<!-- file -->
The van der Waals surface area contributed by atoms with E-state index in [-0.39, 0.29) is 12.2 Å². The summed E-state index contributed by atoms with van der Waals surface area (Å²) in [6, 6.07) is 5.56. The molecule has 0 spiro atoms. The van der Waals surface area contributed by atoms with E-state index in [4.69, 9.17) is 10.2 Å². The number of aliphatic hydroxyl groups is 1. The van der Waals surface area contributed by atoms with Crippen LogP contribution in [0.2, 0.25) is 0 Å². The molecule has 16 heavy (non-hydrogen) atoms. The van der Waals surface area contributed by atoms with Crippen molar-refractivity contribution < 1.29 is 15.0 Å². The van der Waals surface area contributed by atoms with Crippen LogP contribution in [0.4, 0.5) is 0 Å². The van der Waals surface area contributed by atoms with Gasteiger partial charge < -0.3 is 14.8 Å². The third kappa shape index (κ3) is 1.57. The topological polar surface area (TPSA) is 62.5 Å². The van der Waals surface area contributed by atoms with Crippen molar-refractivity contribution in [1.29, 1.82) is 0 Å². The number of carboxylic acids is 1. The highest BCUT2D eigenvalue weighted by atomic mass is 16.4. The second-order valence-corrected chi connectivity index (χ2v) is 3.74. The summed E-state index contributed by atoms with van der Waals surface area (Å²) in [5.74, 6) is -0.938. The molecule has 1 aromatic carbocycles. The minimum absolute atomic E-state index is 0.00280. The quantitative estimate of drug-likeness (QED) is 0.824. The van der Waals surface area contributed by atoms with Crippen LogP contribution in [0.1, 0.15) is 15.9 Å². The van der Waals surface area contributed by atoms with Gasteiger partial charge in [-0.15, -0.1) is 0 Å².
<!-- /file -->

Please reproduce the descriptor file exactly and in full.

The van der Waals surface area contributed by atoms with E-state index in [-0.39, 0.29) is 12.2 Å². The summed E-state index contributed by atoms with van der Waals surface area (Å²) in [6, 6.07) is 5.56. The molecule has 0 spiro atoms. The van der Waals surface area contributed by atoms with E-state index in [4.69, 9.17) is 10.2 Å². The number of aliphatic hydroxyl groups is 1. The van der Waals surface area contributed by atoms with Crippen LogP contribution in [0.2, 0.25) is 0 Å². The molecule has 16 heavy (non-hydrogen) atoms. The van der Waals surface area contributed by atoms with Crippen molar-refractivity contribution < 1.29 is 15.0 Å². The van der Waals surface area contributed by atoms with Crippen LogP contribution in [0.4, 0.5) is 0 Å². The van der Waals surface area contributed by atoms with Gasteiger partial charge < -0.3 is 14.8 Å². The third kappa shape index (κ3) is 1.57. The topological polar surface area (TPSA) is 62.5 Å². The van der Waals surface area contributed by atoms with Crippen molar-refractivity contribution in [1.29, 1.82) is 0 Å². The number of carboxylic acids is 1. The highest BCUT2D eigenvalue weighted by atomic mass is 16.4. The second-order valence-corrected chi connectivity index (χ2v) is 3.74. The summed E-state index contributed by atoms with van der Waals surface area (Å²) in [5.74, 6) is -0.938. The molecule has 1 aromatic carbocycles. The minimum absolute atomic E-state index is 0.00280. The quantitative estimate of drug-likeness (QED) is 0.824. The van der Waals surface area contributed by atoms with Crippen LogP contribution in [0.1, 0.15) is 15.9 Å². The van der Waals surface area contributed by atoms with Gasteiger partial charge in [-0.15, -0.1) is 0 Å².